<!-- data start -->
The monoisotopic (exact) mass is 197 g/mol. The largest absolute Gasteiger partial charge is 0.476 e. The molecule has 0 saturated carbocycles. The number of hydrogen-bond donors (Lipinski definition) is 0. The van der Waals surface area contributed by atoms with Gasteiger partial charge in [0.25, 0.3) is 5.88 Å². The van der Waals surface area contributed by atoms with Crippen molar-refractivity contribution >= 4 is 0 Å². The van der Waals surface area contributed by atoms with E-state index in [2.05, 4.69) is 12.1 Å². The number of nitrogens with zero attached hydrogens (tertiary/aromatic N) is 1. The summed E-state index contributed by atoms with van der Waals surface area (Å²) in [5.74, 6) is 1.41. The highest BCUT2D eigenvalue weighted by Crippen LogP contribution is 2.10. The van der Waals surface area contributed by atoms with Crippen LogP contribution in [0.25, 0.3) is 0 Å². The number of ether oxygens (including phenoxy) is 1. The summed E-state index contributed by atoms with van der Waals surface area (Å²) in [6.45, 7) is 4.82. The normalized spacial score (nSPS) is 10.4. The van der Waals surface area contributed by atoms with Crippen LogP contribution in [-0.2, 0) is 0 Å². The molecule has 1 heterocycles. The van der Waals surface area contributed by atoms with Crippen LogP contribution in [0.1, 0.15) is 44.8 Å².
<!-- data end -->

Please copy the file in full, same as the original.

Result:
The monoisotopic (exact) mass is 197 g/mol. The largest absolute Gasteiger partial charge is 0.476 e. The molecule has 0 saturated carbocycles. The number of hydrogen-bond donors (Lipinski definition) is 0. The van der Waals surface area contributed by atoms with Gasteiger partial charge in [0.25, 0.3) is 5.88 Å². The van der Waals surface area contributed by atoms with Crippen molar-refractivity contribution >= 4 is 0 Å². The van der Waals surface area contributed by atoms with E-state index in [2.05, 4.69) is 12.1 Å². The number of nitrogens with zero attached hydrogens (tertiary/aromatic N) is 1. The summed E-state index contributed by atoms with van der Waals surface area (Å²) in [5.74, 6) is 1.41. The highest BCUT2D eigenvalue weighted by Crippen LogP contribution is 2.10. The van der Waals surface area contributed by atoms with Crippen LogP contribution in [0.25, 0.3) is 0 Å². The number of ether oxygens (including phenoxy) is 1. The summed E-state index contributed by atoms with van der Waals surface area (Å²) in [6.45, 7) is 4.82. The normalized spacial score (nSPS) is 10.4. The van der Waals surface area contributed by atoms with Crippen LogP contribution in [-0.2, 0) is 0 Å². The molecule has 1 heterocycles. The van der Waals surface area contributed by atoms with Crippen LogP contribution in [0.1, 0.15) is 44.8 Å².